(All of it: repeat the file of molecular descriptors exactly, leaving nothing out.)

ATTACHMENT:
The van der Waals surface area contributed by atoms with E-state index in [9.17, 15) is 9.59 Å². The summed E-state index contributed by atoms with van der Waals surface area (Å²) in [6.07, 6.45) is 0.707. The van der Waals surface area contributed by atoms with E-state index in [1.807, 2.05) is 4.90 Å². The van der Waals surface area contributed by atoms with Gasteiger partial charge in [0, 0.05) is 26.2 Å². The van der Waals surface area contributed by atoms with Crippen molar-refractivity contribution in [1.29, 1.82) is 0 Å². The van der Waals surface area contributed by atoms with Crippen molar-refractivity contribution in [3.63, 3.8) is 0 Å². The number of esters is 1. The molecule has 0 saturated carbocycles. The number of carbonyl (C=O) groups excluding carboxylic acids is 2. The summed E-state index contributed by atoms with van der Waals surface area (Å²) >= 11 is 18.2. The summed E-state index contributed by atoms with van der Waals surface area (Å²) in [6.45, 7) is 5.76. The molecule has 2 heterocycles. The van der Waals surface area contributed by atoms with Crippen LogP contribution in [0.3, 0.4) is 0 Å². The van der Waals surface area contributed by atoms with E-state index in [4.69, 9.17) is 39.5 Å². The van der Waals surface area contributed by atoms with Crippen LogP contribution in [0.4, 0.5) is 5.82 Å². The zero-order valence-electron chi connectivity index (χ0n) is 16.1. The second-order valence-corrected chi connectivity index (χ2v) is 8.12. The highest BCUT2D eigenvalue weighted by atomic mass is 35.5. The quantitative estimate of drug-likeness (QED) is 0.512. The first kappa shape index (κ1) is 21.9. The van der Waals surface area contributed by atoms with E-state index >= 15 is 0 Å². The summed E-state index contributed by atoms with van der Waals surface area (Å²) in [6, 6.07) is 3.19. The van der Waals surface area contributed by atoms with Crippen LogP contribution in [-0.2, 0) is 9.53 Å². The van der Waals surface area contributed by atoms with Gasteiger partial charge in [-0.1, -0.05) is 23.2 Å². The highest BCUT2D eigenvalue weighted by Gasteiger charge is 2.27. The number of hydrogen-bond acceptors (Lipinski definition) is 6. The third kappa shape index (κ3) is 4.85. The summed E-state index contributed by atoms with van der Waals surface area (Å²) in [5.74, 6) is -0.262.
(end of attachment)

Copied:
The van der Waals surface area contributed by atoms with E-state index in [9.17, 15) is 9.59 Å². The summed E-state index contributed by atoms with van der Waals surface area (Å²) in [6.07, 6.45) is 0.707. The van der Waals surface area contributed by atoms with E-state index in [1.807, 2.05) is 4.90 Å². The van der Waals surface area contributed by atoms with Gasteiger partial charge in [0, 0.05) is 26.2 Å². The van der Waals surface area contributed by atoms with Crippen molar-refractivity contribution in [1.29, 1.82) is 0 Å². The van der Waals surface area contributed by atoms with Crippen molar-refractivity contribution in [3.63, 3.8) is 0 Å². The number of esters is 1. The molecule has 0 saturated carbocycles. The number of carbonyl (C=O) groups excluding carboxylic acids is 2. The summed E-state index contributed by atoms with van der Waals surface area (Å²) >= 11 is 18.2. The summed E-state index contributed by atoms with van der Waals surface area (Å²) in [6.45, 7) is 5.76. The molecule has 2 heterocycles. The van der Waals surface area contributed by atoms with Crippen LogP contribution in [0.3, 0.4) is 0 Å². The van der Waals surface area contributed by atoms with E-state index in [4.69, 9.17) is 39.5 Å². The van der Waals surface area contributed by atoms with Crippen LogP contribution in [0.4, 0.5) is 5.82 Å². The zero-order valence-electron chi connectivity index (χ0n) is 16.1. The second-order valence-corrected chi connectivity index (χ2v) is 8.12. The highest BCUT2D eigenvalue weighted by atomic mass is 35.5. The quantitative estimate of drug-likeness (QED) is 0.512. The first kappa shape index (κ1) is 21.9. The van der Waals surface area contributed by atoms with E-state index >= 15 is 0 Å². The summed E-state index contributed by atoms with van der Waals surface area (Å²) in [6, 6.07) is 3.19. The van der Waals surface area contributed by atoms with Crippen LogP contribution in [-0.2, 0) is 9.53 Å². The van der Waals surface area contributed by atoms with Gasteiger partial charge in [-0.1, -0.05) is 23.2 Å². The highest BCUT2D eigenvalue weighted by Gasteiger charge is 2.27. The number of hydrogen-bond acceptors (Lipinski definition) is 6. The third kappa shape index (κ3) is 4.85. The summed E-state index contributed by atoms with van der Waals surface area (Å²) in [5.74, 6) is -0.262.